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Pele has become depressed and reclusive, says his son



(CNN)Brazilian legend Pele has become depressed due to his poor health and inability to walk unaided, according to his son.
In an interview with Brazil's Globo Esporte, Pele's son Edinho says the 79-year-old is now reluctant to even leave the house following complications with his recovery from hip surgery.
"He is quite fragile," said Edinho. "He underwent a hip replacement and did not have adequate, ideal rehabilitation. So he has this mobility problem, which has caused a kind of depression."
    Pele is widely considered one of the greatest players of all time and won three World Cups during an illustrious career that spanned more than 20 years.
    "Imagine, he is the king, he was always such an imposing figure, and today he can no longer walk properly," added Edinho.
    In recent public appearances, Pele has used a wheelchair and walking frame, something Edinho says he cannot walk without.
    Pele at Guarulhos International Airport in Brazil on April 9, 2019.
    "He's embarrassed, he doesn't want to go out, be seen, or do practically anything that involves leaving the house. He is reclusive.
    "He can't walk normally, only with the walker. It improved a little compared to that recent time (when he appeared in a wheelchair), but he still has a lot of difficulty walking."
      The former forward spent all but two years of his career at Santos and scored more than 600 goals for the club, winning the Copa Libertadores twice and multiple domestic titles.
      This year marks the 50th anniversary of Brazil's 1970 World Cup final win, with that Brazilian team widely regarded to be the best of all time. With Pele pulling the strings Brazil outplayed Italy to win 4-1 in the final on June 21, 1970.
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      Monday, February 10, 2020

      Futuristic Her0 Zero airplane concept promises greener travel


      Futuristic idea: New York-based designer Joe Doucet has envisioned a futuristic electric airplane design that uses propellers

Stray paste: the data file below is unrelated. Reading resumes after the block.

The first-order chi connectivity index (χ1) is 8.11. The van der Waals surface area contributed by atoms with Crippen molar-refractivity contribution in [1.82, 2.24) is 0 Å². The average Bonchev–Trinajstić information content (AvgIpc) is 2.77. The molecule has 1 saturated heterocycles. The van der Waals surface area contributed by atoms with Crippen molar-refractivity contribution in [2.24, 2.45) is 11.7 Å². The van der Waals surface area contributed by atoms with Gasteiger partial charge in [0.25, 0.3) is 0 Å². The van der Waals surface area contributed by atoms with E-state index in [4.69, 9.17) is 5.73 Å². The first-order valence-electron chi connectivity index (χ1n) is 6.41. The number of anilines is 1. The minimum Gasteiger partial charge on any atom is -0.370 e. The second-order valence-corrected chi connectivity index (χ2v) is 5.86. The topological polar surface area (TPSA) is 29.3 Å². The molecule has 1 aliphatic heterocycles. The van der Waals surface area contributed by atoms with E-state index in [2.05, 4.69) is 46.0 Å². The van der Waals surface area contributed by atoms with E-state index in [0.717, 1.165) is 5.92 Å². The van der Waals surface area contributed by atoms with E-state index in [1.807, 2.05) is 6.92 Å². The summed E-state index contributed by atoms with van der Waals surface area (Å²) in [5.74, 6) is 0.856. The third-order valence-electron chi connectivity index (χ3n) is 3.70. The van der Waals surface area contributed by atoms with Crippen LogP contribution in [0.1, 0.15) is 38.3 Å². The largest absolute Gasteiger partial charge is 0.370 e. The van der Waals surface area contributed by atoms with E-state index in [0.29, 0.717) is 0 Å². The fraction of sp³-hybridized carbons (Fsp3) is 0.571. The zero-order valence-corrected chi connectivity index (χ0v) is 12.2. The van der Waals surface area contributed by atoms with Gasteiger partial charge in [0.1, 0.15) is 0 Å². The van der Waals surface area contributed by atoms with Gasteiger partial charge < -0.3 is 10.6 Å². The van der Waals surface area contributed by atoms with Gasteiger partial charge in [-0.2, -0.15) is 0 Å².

(CNN) — Streamlined and elegant, with two long wings situated at the rear, this looks like a gas-guzzling super jet built for criss-crossing the planet with scant regard for environmental impact.
      In fact, it's the design for electric passenger airplane that strives for efficiency, sustainability and glamor.
      The concept aircraft is the work of New-York based designer Joe Doucet, who was inspired by his frequent business travel short-haul flights to produce something capable of making the journey without producing typical aviation engine emissions.
      Doucet's design, the Her0 Zero Emissions Airplane uses electric-powered propellers located at its rear to provide the thrust, while sweeping wings that end in large, upturned winglets, provide the lift.
      Her0 is one of several electric jet concepts that have premiered in recent years, as the aviation industry grapples with how to continue to grow while also trying to reduce its environmental impact.

      New era of flying?

      HERO-ZeroEmissionsPlane-JoeDoucet- .690
      The Her0 Zero Emissions Airplane was designed by an aviation newbie, Joe Doucet.
      Courtesy Joe Doucet
      This Her0 blueprint, Doucet tells CNN Travel, has both practical and aesthetic purpose.
      Propellers, he says, are reliable and efficient. The trade off is a slightly longer flight time -- about 20% -- but the designer reckons this wouldn't be an issue on short or medium haul flights.
      As for the swept-back wing design, this is to ensures the airplane's well balanced -- most of the weight will be in the back of the aircraft, as that's where the battery will be situated.
      HERO-ZeroEmissionsPlane-JoeDoucet- .615
      The airplane is both aesthetic and practical.
      Courtesy Joe Doucet
      Aesthetically speaking, Doucet says he wanted the plane to look "somewhat futuristic" but also be an attractive travel option for fliers.
      "If you can make this something that is desirable, something that makes people question why it's not there, you have a better chance of forcing the hand of industry to respond to consumer demand," he says.

      Move towards electric

      HERO-ZeroEmissionsPlane-JoeDoucet- .611
      Doucet hopes the design will catch the eye of the aviation industry.
      Courtesy Joe Doucet
      In December 2019, the first fully commercial electric plane completed a test flight in Canada.
      As well as new designs -- such as Airbus' dramatic "bird of prey" concept airplane -- some aviation companies are also looking into ways of converting existing aircraft into electric, or hybrid-electric vehicles, to minimize environmental impact of short-haul flights.
      UK-based Cranfield Aerospace Solution has set itself a mission to convert a nine-seat Britten-Norman airplane into the UK's first all-electric powered aircraft.
      HERO-ZeroEmissionsPlane-JoeDoucet- .607699
      The aircraft would work well for short and medium-haul flights.
      Courtesy Joe Doucet

      Doucet describes himself as a "designer, entrepreneur, inventor and creative director" -- but he's not an aeronautical engineer, and this his first foray into the world of aviation.
      The designer says he drew upon his years of frequent flying in an attempt to find a solution to an issue that he'd been considering for some time.
      "I really follow problems where they take me, and try to address the solutions elegantly," he says.
      Her0, Doucet acknowledges, may never see the light of day. But the designer's sole goal is to open up a conversation, if interest around his design encourages progress towards electric planes, he'll count it as a success.
      As it is, he's already been approached from aviation engineers, suggesting improvements and discussing potential collaboration.
      Read »